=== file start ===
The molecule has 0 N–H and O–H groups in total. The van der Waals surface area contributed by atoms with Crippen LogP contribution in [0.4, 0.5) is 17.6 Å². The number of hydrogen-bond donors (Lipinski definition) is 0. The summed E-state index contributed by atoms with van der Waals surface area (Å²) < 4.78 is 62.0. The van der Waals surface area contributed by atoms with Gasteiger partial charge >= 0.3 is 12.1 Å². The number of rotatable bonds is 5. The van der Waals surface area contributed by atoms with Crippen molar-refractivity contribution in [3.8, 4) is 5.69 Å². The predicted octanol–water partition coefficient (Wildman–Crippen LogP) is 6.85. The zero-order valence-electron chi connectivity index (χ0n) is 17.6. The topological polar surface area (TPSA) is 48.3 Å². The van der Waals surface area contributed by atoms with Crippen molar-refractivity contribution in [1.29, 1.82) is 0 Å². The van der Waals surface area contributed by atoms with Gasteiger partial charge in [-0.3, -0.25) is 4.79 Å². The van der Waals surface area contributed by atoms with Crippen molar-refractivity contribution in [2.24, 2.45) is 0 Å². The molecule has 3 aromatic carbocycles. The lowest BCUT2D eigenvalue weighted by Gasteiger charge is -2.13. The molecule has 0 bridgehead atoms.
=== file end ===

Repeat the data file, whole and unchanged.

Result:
The molecule has 0 N–H and O–H groups in total. The van der Waals surface area contributed by atoms with Crippen LogP contribution in [0.4, 0.5) is 17.6 Å². The number of hydrogen-bond donors (Lipinski definition) is 0. The summed E-state index contributed by atoms with van der Waals surface area (Å²) < 4.78 is 62.0. The van der Waals surface area contributed by atoms with Gasteiger partial charge >= 0.3 is 12.1 Å². The number of rotatable bonds is 5. The van der Waals surface area contributed by atoms with Crippen molar-refractivity contribution in [3.8, 4) is 5.69 Å². The predicted octanol–water partition coefficient (Wildman–Crippen LogP) is 6.85. The zero-order valence-electron chi connectivity index (χ0n) is 17.6. The topological polar surface area (TPSA) is 48.3 Å². The van der Waals surface area contributed by atoms with Crippen molar-refractivity contribution in [1.29, 1.82) is 0 Å². The van der Waals surface area contributed by atoms with Gasteiger partial charge in [-0.3, -0.25) is 4.79 Å². The van der Waals surface area contributed by atoms with Crippen molar-refractivity contribution in [2.24, 2.45) is 0 Å². The molecule has 3 aromatic carbocycles. The lowest BCUT2D eigenvalue weighted by Gasteiger charge is -2.13. The molecule has 0 bridgehead atoms.